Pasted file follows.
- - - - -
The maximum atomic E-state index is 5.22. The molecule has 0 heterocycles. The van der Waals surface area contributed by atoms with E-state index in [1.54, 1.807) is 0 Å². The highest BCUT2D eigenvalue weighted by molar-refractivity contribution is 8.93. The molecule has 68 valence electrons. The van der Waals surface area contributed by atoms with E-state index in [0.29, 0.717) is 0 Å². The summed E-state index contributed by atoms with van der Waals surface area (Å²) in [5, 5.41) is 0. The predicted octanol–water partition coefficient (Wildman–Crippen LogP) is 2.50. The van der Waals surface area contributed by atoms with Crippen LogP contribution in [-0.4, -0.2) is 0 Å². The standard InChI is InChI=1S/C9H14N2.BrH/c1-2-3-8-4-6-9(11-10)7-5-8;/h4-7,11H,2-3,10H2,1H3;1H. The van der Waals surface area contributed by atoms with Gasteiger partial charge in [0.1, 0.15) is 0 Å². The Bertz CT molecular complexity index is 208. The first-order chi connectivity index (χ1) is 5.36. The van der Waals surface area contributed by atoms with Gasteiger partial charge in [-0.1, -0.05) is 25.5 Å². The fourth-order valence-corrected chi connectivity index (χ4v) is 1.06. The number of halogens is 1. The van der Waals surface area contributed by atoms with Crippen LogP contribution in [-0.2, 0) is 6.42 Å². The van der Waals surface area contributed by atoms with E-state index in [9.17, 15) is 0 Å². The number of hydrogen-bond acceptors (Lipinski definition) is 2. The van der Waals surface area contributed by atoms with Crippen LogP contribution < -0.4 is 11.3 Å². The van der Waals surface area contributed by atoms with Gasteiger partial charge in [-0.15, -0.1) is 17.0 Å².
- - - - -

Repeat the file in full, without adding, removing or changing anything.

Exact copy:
The maximum atomic E-state index is 5.22. The molecule has 0 heterocycles. The van der Waals surface area contributed by atoms with E-state index in [1.54, 1.807) is 0 Å². The highest BCUT2D eigenvalue weighted by molar-refractivity contribution is 8.93. The molecule has 68 valence electrons. The van der Waals surface area contributed by atoms with E-state index in [0.29, 0.717) is 0 Å². The summed E-state index contributed by atoms with van der Waals surface area (Å²) in [5, 5.41) is 0. The predicted octanol–water partition coefficient (Wildman–Crippen LogP) is 2.50. The van der Waals surface area contributed by atoms with Crippen LogP contribution in [-0.4, -0.2) is 0 Å². The standard InChI is InChI=1S/C9H14N2.BrH/c1-2-3-8-4-6-9(11-10)7-5-8;/h4-7,11H,2-3,10H2,1H3;1H. The van der Waals surface area contributed by atoms with Gasteiger partial charge in [0.1, 0.15) is 0 Å². The Bertz CT molecular complexity index is 208. The first-order chi connectivity index (χ1) is 5.36. The van der Waals surface area contributed by atoms with Gasteiger partial charge in [-0.1, -0.05) is 25.5 Å². The fourth-order valence-corrected chi connectivity index (χ4v) is 1.06. The number of halogens is 1. The van der Waals surface area contributed by atoms with Crippen LogP contribution in [-0.2, 0) is 6.42 Å². The van der Waals surface area contributed by atoms with E-state index in [9.17, 15) is 0 Å². The number of hydrogen-bond acceptors (Lipinski definition) is 2. The van der Waals surface area contributed by atoms with Crippen LogP contribution < -0.4 is 11.3 Å². The van der Waals surface area contributed by atoms with Gasteiger partial charge in [-0.15, -0.1) is 17.0 Å².